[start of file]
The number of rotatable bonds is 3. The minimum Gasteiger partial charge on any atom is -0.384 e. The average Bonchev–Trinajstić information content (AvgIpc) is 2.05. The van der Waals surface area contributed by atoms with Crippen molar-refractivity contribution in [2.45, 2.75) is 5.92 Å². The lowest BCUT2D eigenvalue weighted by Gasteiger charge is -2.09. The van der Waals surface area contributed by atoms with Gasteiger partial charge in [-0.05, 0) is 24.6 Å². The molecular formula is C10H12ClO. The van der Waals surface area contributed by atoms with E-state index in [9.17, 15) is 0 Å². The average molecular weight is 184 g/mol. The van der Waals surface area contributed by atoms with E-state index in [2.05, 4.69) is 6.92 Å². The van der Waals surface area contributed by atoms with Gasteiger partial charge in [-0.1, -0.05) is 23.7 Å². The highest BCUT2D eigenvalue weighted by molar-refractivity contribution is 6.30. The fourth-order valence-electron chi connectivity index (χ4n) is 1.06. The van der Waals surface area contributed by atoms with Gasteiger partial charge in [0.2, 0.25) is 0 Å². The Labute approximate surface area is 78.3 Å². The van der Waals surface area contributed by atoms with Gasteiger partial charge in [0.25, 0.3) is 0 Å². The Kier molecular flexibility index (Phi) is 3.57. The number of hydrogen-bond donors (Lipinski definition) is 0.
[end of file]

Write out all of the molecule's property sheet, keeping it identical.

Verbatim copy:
The number of rotatable bonds is 3. The minimum Gasteiger partial charge on any atom is -0.384 e. The average Bonchev–Trinajstić information content (AvgIpc) is 2.05. The van der Waals surface area contributed by atoms with Crippen molar-refractivity contribution in [2.45, 2.75) is 5.92 Å². The lowest BCUT2D eigenvalue weighted by Gasteiger charge is -2.09. The van der Waals surface area contributed by atoms with Gasteiger partial charge in [-0.05, 0) is 24.6 Å². The molecular formula is C10H12ClO. The van der Waals surface area contributed by atoms with E-state index in [9.17, 15) is 0 Å². The average molecular weight is 184 g/mol. The van der Waals surface area contributed by atoms with E-state index in [2.05, 4.69) is 6.92 Å². The van der Waals surface area contributed by atoms with Gasteiger partial charge in [-0.1, -0.05) is 23.7 Å². The highest BCUT2D eigenvalue weighted by molar-refractivity contribution is 6.30. The fourth-order valence-electron chi connectivity index (χ4n) is 1.06. The van der Waals surface area contributed by atoms with Gasteiger partial charge in [0.2, 0.25) is 0 Å². The Labute approximate surface area is 78.3 Å². The van der Waals surface area contributed by atoms with Gasteiger partial charge in [0.25, 0.3) is 0 Å². The Kier molecular flexibility index (Phi) is 3.57. The number of hydrogen-bond donors (Lipinski definition) is 0.